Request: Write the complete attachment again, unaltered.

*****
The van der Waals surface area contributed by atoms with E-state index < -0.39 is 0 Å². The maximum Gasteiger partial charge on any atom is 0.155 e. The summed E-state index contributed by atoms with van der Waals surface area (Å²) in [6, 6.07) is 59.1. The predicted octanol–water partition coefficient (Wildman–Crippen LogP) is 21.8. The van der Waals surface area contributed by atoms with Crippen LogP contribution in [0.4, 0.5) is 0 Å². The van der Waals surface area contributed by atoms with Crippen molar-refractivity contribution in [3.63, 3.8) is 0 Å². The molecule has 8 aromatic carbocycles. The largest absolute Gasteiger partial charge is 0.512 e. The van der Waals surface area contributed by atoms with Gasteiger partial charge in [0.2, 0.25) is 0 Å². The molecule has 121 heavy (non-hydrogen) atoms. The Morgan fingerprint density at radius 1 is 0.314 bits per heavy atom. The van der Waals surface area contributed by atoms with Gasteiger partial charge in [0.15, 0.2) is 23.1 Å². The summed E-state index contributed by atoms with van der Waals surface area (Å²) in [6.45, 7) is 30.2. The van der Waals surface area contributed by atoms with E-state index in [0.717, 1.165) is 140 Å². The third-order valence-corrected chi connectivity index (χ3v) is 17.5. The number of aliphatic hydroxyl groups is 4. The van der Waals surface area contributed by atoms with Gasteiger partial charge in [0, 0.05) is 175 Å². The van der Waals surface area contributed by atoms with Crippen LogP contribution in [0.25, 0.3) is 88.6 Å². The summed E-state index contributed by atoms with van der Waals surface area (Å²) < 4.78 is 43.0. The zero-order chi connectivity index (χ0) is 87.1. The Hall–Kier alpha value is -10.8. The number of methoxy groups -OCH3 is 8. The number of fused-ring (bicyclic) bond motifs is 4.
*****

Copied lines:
The van der Waals surface area contributed by atoms with E-state index < -0.39 is 0 Å². The maximum Gasteiger partial charge on any atom is 0.155 e. The summed E-state index contributed by atoms with van der Waals surface area (Å²) in [6, 6.07) is 59.1. The predicted octanol–water partition coefficient (Wildman–Crippen LogP) is 21.8. The van der Waals surface area contributed by atoms with Crippen LogP contribution in [0.4, 0.5) is 0 Å². The van der Waals surface area contributed by atoms with Crippen molar-refractivity contribution in [3.63, 3.8) is 0 Å². The molecule has 8 aromatic carbocycles. The largest absolute Gasteiger partial charge is 0.512 e. The van der Waals surface area contributed by atoms with Gasteiger partial charge in [0.2, 0.25) is 0 Å². The molecule has 121 heavy (non-hydrogen) atoms. The Morgan fingerprint density at radius 1 is 0.314 bits per heavy atom. The van der Waals surface area contributed by atoms with Gasteiger partial charge in [0.15, 0.2) is 23.1 Å². The summed E-state index contributed by atoms with van der Waals surface area (Å²) in [6.45, 7) is 30.2. The van der Waals surface area contributed by atoms with E-state index in [0.717, 1.165) is 140 Å². The third-order valence-corrected chi connectivity index (χ3v) is 17.5. The number of aliphatic hydroxyl groups is 4. The van der Waals surface area contributed by atoms with Gasteiger partial charge in [0, 0.05) is 175 Å². The van der Waals surface area contributed by atoms with Crippen LogP contribution in [0.25, 0.3) is 88.6 Å². The summed E-state index contributed by atoms with van der Waals surface area (Å²) < 4.78 is 43.0. The zero-order chi connectivity index (χ0) is 87.1. The Hall–Kier alpha value is -10.8. The number of methoxy groups -OCH3 is 8. The number of fused-ring (bicyclic) bond motifs is 4.